(1866, Sheboygan, WI – 1943, Milwaukee, WI)
George Raab was born in 1866 in Sheboygan, Wisconsin. In 1189, Raab and Herman Keiker opened a photographic studio called Feiker and Raab. Less than a year later, Raab would start up another business, Raab and Bressler, Crayon Artists. Then, around 1890, Raab began studying under Richard Lorenz and Robert Schade at the Wisconsin Art Institute in Milwaukee. From 1891 to 1896, he traveled to Europe, presumably under the advice of Lorenz, to study at the Weimar Art Academy in Germany and the Colarossi Art School of Paris under Gustave Courtois.
In 1899, Raab retuned to Milwaukee. A year later, he exhibited at Bressler Co. with two other artists, Alexander Mueller and Louis Mayer. The three helped found the Society of Milwaukee Artists (later known as the Wisconsin Painter and Sculptors organization), where Raab would act as President in 1917. From 1901 to 1909/10, Raab taught at the Milwaukee Art Students League and from 1902 to 1922, worked as a curator at the Layton Art Gallery. Raab also became a member of the Milwaukee Art Commission from 1915 to 1922, approving building and art acquisitions for the Milwaukee Public schools. He was also a member of the Milwaukee Art Association (now known as the Milwaukee Art Museum).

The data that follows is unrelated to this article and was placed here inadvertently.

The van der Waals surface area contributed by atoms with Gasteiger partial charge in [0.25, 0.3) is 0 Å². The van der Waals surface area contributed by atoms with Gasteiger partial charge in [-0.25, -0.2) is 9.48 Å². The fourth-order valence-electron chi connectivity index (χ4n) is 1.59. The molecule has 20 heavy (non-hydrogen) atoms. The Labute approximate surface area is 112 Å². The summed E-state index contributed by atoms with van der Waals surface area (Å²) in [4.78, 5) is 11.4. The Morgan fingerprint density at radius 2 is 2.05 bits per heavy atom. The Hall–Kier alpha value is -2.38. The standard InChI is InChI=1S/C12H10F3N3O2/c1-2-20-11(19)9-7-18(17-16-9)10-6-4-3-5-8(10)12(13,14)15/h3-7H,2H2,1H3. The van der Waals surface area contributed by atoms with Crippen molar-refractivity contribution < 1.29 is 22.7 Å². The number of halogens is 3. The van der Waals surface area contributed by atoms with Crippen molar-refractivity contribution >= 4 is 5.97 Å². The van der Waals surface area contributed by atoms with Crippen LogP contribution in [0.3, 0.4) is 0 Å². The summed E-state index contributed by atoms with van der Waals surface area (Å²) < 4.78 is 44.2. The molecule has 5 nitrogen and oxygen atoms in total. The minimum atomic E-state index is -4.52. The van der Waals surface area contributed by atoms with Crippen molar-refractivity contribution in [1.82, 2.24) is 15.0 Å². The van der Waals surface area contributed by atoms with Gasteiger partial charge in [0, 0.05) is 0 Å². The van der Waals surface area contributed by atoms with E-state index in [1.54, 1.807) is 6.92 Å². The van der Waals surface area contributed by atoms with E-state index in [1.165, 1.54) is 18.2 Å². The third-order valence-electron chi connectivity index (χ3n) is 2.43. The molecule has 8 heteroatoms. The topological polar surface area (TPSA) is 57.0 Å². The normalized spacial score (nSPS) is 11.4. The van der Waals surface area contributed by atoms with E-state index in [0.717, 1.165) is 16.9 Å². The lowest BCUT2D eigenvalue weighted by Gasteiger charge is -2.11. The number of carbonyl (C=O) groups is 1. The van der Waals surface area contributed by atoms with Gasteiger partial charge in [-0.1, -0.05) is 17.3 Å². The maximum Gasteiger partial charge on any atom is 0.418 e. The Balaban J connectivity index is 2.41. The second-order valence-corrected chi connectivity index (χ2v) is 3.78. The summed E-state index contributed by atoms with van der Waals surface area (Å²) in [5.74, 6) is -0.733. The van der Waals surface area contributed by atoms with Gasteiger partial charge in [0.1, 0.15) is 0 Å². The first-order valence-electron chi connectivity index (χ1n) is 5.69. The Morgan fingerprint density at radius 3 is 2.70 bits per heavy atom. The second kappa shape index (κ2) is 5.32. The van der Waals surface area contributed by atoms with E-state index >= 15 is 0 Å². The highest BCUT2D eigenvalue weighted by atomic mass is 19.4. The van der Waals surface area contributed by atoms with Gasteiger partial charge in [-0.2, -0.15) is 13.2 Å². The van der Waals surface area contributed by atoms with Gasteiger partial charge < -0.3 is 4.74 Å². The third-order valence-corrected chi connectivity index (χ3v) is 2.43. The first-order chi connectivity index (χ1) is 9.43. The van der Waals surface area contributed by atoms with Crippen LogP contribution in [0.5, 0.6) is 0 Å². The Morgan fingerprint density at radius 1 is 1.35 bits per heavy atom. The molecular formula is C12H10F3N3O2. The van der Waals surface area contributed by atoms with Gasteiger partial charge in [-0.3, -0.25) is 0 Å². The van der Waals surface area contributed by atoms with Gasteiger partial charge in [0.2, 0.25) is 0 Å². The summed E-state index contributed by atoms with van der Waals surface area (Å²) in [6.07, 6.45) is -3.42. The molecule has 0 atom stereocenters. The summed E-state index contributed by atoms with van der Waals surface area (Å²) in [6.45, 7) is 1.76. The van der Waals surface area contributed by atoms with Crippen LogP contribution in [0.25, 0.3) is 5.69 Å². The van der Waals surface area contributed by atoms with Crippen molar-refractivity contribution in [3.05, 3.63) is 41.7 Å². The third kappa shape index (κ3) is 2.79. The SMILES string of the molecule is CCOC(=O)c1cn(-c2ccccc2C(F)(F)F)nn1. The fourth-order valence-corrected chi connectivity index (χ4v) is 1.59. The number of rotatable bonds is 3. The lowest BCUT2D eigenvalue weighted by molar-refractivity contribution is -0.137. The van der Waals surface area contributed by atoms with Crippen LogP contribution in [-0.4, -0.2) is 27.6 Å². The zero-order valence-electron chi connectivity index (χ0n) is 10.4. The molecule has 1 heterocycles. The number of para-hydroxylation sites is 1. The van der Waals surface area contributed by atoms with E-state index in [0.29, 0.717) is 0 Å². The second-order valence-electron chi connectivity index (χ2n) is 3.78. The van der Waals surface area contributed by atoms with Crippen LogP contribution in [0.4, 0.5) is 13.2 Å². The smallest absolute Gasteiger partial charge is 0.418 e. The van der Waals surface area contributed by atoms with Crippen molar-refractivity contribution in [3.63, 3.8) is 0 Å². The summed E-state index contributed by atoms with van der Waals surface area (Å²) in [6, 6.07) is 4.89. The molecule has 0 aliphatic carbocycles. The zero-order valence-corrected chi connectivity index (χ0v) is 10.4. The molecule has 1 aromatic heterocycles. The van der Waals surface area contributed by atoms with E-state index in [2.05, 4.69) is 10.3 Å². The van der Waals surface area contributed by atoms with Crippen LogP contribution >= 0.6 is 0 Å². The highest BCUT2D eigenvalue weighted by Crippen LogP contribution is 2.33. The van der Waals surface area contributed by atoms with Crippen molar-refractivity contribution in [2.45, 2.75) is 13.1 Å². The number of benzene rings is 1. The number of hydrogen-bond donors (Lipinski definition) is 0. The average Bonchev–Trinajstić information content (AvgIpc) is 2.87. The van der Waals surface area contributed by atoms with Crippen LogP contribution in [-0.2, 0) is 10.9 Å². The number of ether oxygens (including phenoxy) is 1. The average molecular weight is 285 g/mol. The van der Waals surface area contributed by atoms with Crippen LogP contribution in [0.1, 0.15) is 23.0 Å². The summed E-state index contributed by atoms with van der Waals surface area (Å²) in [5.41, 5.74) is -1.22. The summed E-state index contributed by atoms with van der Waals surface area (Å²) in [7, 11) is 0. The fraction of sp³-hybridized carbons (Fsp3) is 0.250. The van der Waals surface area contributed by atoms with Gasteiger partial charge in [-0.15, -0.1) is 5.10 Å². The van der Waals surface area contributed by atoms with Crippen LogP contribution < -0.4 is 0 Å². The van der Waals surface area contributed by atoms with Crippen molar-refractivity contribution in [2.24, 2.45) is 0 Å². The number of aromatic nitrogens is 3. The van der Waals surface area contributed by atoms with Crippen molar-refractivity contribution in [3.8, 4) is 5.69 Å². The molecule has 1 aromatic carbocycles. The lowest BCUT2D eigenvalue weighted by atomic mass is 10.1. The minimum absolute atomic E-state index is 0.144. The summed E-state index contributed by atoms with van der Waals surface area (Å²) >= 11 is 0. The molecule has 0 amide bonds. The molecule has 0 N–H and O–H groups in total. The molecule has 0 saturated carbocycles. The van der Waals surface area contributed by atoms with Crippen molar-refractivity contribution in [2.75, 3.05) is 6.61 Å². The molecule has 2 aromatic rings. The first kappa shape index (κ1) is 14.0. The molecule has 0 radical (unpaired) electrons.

In 1917, Raab won Milwaukee Art Institute’s Painter’s Award Medal for a portrait he made of his mother in the manner of “Whistler’s Mother”. In 1922, he taught at the State Normal School in Milwaukee and then moved to Illinois a year later to obtain the position of Educational Director of the Springfield Art Institute. Raab was later made Director of Decatur Art Institute and then Director and Lecturer in fine arts at Milliken University. In 1937, Raab moved back to Milwaukee to open a studio on Holton Street.
Raab is known for his painting and printmaking executed in a variety of styles including Impressionism, Pointillism, Art Nouveau, and Academic realism.